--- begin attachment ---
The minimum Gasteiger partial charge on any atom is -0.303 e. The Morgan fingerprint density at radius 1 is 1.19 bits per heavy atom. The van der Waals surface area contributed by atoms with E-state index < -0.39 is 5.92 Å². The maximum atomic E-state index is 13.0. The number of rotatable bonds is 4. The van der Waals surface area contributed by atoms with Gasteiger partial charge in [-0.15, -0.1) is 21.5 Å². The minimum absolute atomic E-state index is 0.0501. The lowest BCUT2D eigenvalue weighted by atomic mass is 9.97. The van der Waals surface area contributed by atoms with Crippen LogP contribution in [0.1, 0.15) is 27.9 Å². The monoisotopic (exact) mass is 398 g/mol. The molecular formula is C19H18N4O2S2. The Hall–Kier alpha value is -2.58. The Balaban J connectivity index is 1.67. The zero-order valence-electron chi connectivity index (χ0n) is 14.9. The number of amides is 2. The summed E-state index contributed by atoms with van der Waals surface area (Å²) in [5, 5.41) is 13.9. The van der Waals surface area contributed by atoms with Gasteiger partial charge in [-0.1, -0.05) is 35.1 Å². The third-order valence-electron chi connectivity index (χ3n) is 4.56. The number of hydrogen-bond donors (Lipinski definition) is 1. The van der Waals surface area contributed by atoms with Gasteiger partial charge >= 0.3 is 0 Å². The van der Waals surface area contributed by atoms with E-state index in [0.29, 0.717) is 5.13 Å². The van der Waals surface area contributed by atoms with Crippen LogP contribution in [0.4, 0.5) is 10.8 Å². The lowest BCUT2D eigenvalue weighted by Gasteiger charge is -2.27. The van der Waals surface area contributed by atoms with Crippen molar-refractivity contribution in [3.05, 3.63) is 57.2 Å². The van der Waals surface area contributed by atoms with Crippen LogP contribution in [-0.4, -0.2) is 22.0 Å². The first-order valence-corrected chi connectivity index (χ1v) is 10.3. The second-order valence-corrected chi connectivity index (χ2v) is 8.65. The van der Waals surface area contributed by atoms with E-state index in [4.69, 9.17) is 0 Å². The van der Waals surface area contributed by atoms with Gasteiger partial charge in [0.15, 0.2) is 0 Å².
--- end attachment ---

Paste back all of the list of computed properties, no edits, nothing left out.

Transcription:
The minimum Gasteiger partial charge on any atom is -0.303 e. The Morgan fingerprint density at radius 1 is 1.19 bits per heavy atom. The van der Waals surface area contributed by atoms with E-state index < -0.39 is 5.92 Å². The maximum atomic E-state index is 13.0. The number of rotatable bonds is 4. The van der Waals surface area contributed by atoms with Gasteiger partial charge in [-0.15, -0.1) is 21.5 Å². The minimum absolute atomic E-state index is 0.0501. The lowest BCUT2D eigenvalue weighted by atomic mass is 9.97. The van der Waals surface area contributed by atoms with Crippen LogP contribution in [0.1, 0.15) is 27.9 Å². The monoisotopic (exact) mass is 398 g/mol. The molecular formula is C19H18N4O2S2. The Hall–Kier alpha value is -2.58. The Balaban J connectivity index is 1.67. The zero-order valence-electron chi connectivity index (χ0n) is 14.9. The number of amides is 2. The summed E-state index contributed by atoms with van der Waals surface area (Å²) in [5, 5.41) is 13.9. The van der Waals surface area contributed by atoms with Gasteiger partial charge in [-0.1, -0.05) is 35.1 Å². The third-order valence-electron chi connectivity index (χ3n) is 4.56. The number of hydrogen-bond donors (Lipinski definition) is 1. The van der Waals surface area contributed by atoms with Gasteiger partial charge >= 0.3 is 0 Å². The van der Waals surface area contributed by atoms with E-state index in [0.29, 0.717) is 5.13 Å². The van der Waals surface area contributed by atoms with Crippen LogP contribution in [0.4, 0.5) is 10.8 Å². The lowest BCUT2D eigenvalue weighted by Gasteiger charge is -2.27. The van der Waals surface area contributed by atoms with Crippen molar-refractivity contribution in [3.05, 3.63) is 57.2 Å². The van der Waals surface area contributed by atoms with Crippen LogP contribution in [-0.4, -0.2) is 22.0 Å². The first-order valence-corrected chi connectivity index (χ1v) is 10.3. The second-order valence-corrected chi connectivity index (χ2v) is 8.65. The van der Waals surface area contributed by atoms with E-state index in [4.69, 9.17) is 0 Å². The van der Waals surface area contributed by atoms with Gasteiger partial charge in [0.15, 0.2) is 0 Å².